The character is essentially a humanized license plate; it has arms and legs and sports some rather large red sneakers and a friendly smile…which may seem ironic to some who have a less than pleasant experience when visiting the BMV.  
Some Facebook users turned their frustration into creativity suggesting names like "Overpriced" and "My twin on the front is unnecessary."
One man commented, "How about 'Wait' because that's what I do at the BMV."
Some of the most popular names include "Platey McPlateface" and "Tag."

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Cellphone video in Houston captured a naked homeless man armed with pesticide spray slapping a police officer in the face before being detained with a stun gun.
Graphic video of the June 6 incident was posted on YouTube.
According to KPRC Houston, 49-year-old Keith Dean stole a pesticide sprayer from a METRO grounds keeping crew and began spraying passengers waiting on a train platform.
An officer eventually grabbed the sprayer from Dean, who then slapped the officer in the face. The officer stunned Dean, sending him to the ground, the report said.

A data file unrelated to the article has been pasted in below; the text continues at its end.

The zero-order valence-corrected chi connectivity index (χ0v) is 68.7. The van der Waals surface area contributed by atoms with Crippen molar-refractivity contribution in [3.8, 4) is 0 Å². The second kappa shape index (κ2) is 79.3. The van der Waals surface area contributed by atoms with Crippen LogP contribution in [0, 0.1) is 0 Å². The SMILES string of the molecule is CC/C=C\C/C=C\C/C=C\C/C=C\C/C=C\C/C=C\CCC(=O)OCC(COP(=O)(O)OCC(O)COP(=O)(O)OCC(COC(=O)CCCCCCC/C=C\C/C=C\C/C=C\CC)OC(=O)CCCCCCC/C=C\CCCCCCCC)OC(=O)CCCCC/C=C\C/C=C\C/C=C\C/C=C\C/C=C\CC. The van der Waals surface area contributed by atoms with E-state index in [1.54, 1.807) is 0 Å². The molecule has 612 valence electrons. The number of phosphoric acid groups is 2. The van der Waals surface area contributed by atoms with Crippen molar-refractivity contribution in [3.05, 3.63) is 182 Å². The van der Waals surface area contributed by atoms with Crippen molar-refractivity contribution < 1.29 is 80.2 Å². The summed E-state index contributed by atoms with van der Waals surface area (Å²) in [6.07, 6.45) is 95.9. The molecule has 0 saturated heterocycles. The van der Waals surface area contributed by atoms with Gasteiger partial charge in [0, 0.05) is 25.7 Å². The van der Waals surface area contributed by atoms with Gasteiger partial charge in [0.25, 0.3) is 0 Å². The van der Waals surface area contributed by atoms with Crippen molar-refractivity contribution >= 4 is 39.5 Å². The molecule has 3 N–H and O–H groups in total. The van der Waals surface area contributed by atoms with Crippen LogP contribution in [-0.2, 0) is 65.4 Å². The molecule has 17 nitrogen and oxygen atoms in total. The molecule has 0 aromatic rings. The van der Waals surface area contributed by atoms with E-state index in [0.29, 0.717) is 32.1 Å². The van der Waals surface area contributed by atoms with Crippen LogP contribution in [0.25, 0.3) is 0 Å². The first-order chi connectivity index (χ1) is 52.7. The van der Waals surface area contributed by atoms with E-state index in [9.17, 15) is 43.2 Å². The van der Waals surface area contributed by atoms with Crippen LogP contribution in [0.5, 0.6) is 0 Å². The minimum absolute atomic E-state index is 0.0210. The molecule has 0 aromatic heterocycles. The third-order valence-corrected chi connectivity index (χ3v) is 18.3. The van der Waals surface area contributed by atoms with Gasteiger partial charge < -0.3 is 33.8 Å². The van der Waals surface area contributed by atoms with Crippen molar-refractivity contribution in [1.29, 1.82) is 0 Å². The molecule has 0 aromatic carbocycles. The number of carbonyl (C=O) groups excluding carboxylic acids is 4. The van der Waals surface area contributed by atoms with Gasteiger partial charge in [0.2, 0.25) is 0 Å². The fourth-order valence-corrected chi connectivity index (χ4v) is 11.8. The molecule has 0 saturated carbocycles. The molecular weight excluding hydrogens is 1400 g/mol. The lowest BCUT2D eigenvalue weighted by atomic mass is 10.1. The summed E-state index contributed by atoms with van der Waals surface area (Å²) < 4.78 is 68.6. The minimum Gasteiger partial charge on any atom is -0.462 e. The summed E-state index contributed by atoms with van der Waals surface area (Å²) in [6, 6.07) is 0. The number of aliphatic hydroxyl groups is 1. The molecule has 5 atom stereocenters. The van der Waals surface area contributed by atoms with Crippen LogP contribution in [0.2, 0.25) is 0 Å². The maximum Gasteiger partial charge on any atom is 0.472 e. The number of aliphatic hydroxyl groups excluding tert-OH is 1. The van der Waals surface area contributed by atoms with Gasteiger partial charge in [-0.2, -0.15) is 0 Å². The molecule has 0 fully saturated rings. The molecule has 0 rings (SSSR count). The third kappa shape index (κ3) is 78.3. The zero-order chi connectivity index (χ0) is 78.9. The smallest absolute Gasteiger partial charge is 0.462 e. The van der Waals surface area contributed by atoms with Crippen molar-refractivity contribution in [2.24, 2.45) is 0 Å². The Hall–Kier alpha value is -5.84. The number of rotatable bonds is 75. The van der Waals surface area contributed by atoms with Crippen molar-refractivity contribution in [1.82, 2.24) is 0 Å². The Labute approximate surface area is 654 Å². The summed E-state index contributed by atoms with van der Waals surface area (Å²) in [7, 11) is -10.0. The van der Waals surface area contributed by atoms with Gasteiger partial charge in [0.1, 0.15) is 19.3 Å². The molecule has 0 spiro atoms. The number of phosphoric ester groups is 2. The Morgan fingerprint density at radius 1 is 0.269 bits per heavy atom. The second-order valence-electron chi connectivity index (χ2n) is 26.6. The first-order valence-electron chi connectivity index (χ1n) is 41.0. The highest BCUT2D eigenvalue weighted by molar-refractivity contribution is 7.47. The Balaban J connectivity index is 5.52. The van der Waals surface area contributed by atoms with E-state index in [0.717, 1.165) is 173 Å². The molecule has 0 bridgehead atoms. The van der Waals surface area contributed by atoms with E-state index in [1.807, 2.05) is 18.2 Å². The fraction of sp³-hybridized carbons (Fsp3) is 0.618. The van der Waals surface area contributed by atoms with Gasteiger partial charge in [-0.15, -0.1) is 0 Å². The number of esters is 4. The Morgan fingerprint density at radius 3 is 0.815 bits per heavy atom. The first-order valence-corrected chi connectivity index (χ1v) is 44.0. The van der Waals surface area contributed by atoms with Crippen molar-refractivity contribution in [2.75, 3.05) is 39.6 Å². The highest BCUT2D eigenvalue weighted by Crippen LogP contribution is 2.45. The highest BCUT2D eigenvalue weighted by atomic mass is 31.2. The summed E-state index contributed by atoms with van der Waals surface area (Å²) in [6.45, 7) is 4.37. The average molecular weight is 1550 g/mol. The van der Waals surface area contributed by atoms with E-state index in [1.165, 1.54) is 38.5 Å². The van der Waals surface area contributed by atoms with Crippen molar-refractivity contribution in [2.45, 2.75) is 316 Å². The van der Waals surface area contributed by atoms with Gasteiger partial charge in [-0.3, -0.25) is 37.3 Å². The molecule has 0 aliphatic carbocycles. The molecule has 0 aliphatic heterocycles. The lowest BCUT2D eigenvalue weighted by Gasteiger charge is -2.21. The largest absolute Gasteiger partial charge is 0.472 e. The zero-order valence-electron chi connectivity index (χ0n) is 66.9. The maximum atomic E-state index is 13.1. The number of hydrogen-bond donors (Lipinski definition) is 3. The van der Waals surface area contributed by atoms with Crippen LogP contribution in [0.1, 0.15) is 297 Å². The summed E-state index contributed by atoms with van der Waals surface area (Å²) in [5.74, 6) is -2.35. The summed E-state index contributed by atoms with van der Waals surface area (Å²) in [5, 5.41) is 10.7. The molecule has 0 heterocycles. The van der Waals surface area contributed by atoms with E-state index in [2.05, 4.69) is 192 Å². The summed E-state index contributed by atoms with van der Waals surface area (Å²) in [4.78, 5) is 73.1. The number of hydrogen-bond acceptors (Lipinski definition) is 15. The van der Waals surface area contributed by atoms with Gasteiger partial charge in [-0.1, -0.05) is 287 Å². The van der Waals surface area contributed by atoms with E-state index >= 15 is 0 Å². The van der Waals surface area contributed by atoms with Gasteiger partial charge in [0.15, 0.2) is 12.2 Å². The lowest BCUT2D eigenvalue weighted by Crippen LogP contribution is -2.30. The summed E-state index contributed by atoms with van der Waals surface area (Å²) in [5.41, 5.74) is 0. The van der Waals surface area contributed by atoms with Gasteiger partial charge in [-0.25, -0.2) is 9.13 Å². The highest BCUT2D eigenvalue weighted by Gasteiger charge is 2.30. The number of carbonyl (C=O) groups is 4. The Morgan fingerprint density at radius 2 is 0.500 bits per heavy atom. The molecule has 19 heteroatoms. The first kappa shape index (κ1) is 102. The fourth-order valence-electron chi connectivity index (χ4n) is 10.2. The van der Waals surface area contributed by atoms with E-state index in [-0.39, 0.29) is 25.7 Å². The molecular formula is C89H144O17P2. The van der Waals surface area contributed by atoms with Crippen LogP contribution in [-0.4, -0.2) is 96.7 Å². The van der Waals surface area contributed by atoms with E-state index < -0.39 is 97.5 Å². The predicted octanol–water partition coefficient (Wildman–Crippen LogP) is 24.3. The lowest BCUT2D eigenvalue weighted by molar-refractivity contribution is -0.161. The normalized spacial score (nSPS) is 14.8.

Benjamin Marquina, who captured the video, said he couldn't believe what was happening.
"It was more shocking that he didn't get killed or shot," he told KPRC, detailing the restraint the officer showed. "He didn't escalate it. He could have escalated it into something worse than just a Taser. And that's a good thing for everyone else to see how it should be handled."
A Houston police assistant chief commended the officers for bringing the volatile situation to a safe conclusion.
Dean, who is homeless, was charged with two counts of bodily injury to a peace officer, according to the report.

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Vienna (AFP) - Emergency workers in Austria had an egg-stremely unusual operation on Tuesday removing an estimated 7,000 chickens which were blocking a busy motorway.
The birds' unexpected break for freedom came after the lorry transporting them lost its load on the A1 autobahn near Linz in the north of the country.
"Boxes containing dead and injured animals were strewn over a 160-metre (-yard) stretch (of road) while thousands of chickens ran onto the motorway on both sides," police said.
The incident closed the motorway towards the capital Vienna during the busy morning rush hour and caused long traffic jams in the other direction as drivers slowed down to look.